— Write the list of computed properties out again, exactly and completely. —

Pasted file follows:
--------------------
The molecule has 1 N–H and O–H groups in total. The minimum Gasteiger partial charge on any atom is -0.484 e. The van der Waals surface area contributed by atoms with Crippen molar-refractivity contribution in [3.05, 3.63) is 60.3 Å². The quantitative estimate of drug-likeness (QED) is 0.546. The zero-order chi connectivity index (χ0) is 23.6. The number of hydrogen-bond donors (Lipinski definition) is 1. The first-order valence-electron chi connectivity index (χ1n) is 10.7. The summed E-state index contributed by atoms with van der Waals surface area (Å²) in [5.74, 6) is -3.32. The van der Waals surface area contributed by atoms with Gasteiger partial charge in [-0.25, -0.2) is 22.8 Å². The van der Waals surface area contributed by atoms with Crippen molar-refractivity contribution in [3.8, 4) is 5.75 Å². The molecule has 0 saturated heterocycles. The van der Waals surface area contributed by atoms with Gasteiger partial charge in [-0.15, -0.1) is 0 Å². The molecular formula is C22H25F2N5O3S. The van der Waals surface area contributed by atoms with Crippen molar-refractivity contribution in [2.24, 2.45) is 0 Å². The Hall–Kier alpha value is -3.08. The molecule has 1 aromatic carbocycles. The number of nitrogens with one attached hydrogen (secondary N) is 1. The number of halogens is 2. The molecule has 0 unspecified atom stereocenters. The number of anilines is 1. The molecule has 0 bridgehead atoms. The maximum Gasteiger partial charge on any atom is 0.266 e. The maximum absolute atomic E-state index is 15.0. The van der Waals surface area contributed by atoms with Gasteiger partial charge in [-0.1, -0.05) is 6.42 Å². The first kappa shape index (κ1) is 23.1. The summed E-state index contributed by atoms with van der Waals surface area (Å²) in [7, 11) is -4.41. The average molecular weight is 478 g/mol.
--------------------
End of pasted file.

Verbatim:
The molecule has 1 N–H and O–H groups in total. The minimum Gasteiger partial charge on any atom is -0.484 e. The van der Waals surface area contributed by atoms with Crippen molar-refractivity contribution in [3.05, 3.63) is 60.3 Å². The quantitative estimate of drug-likeness (QED) is 0.546. The zero-order chi connectivity index (χ0) is 23.6. The number of hydrogen-bond donors (Lipinski definition) is 1. The first-order valence-electron chi connectivity index (χ1n) is 10.7. The summed E-state index contributed by atoms with van der Waals surface area (Å²) in [5.74, 6) is -3.32. The van der Waals surface area contributed by atoms with Gasteiger partial charge in [-0.25, -0.2) is 22.8 Å². The van der Waals surface area contributed by atoms with Crippen molar-refractivity contribution in [3.8, 4) is 5.75 Å². The molecule has 0 saturated heterocycles. The van der Waals surface area contributed by atoms with Gasteiger partial charge in [-0.15, -0.1) is 0 Å². The molecular formula is C22H25F2N5O3S. The van der Waals surface area contributed by atoms with Crippen molar-refractivity contribution in [2.24, 2.45) is 0 Å². The Hall–Kier alpha value is -3.08. The molecule has 1 aromatic carbocycles. The number of nitrogens with one attached hydrogen (secondary N) is 1. The number of halogens is 2. The molecule has 0 unspecified atom stereocenters. The number of anilines is 1. The molecule has 0 bridgehead atoms. The maximum Gasteiger partial charge on any atom is 0.266 e. The maximum absolute atomic E-state index is 15.0. The van der Waals surface area contributed by atoms with Gasteiger partial charge in [-0.1, -0.05) is 6.42 Å². The first kappa shape index (κ1) is 23.1. The summed E-state index contributed by atoms with van der Waals surface area (Å²) in [7, 11) is -4.41. The average molecular weight is 478 g/mol.